Deforestation and Indigenous Cultures
BIPOC Voices | July 12, 2021 | Posted by Jill McLaughlin
Share this post
This month’s contributor is Norliyana Menes. Norliyana is passionate about many things – minority rights, inequality, Bollywood, food, the list goes on – all of which are shaped by her experiences growing up and shuttling between New England and Southeast Asia. She enjoys good discussions and passionate debates, but only when everyone involved has good intentions and open minds. In her free time, Norliyana likes to travel, experiment with cooking, and spend time with her adopted cat.
Thoughts of a Third-Culture Child: Our Indigenous People and Our Rainforests
As I sit at my computer in my air-conditioned apartment, my concern currently being my overweight cat messing up the throw pillows on my new rug, I know that I am in a place of privilege. Specifically, the privilege of living in a North nation with a relatively good job. I don’t often think about it. However, as someone who grew up in a developing nation, it is easy for me to remember times when I was not as privileged. I am someone who lives in a Western nation but understands the other side of the global coin.
I grew up in a little village in Malaysia called Kampung Gubang Gajah surrounded by multitudes of the lush rainforests that make up the country. I spent most of my childhood in the village, Singapore, and Maine, so I got the unique experience of understanding what life was like in different places. My home in Malaysia was built by my grandfather, in accordance with traditional lower-class Malay architecture; it was small, made of wood and sheet metal roofing.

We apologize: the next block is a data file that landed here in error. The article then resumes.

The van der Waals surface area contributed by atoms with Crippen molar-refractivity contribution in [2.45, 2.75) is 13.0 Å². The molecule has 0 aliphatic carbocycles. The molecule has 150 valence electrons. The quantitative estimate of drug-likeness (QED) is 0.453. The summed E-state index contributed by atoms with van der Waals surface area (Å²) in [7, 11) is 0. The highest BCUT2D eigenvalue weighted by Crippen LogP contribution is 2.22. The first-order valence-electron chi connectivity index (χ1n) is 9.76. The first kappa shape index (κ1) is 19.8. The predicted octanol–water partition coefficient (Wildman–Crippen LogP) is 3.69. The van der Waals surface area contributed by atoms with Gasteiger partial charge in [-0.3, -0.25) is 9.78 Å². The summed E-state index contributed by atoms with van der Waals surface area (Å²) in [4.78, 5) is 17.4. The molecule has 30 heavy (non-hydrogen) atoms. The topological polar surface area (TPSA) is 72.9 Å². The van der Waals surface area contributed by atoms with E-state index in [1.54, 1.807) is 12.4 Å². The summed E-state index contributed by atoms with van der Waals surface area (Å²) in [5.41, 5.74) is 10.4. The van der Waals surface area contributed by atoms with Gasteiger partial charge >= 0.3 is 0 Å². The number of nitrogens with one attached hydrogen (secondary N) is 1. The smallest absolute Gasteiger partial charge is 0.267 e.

My family is descended from the Orang Asli, the Indigenous population of Malaysia, and part of my identity is in understanding and supporting Native populations. The rainforest was my home, and I loved to explore it. The air is moist and the world is so green. I grew up scaling mangosteen trees and chasing after monkeys. We didn’t have running hot water, we used the traditional squat toilets for most of my youth, and I wasn’t introduced to technology for a long time. I loved my childhood, scorpions in my pants, frogs in my shoes, and all.
I want to discuss the guilt and hypocrisy I feel, as an individual who depended on the rainforest in my youth but who now lives as an adult in a Western capitalist economy.
As a child I didn’t understand what was happening to my beloved rainforest. As an adult, with degrees in criminology and anthropology, working towards my Master’s in criminology, I have only begun to comprehend what is happening to both my cherished jungle and the wider world. In addition to my experiences in Malaysia, I have had amazing opportunities to work with Indigenous educators in the States, and the discussion always ties back to climate change.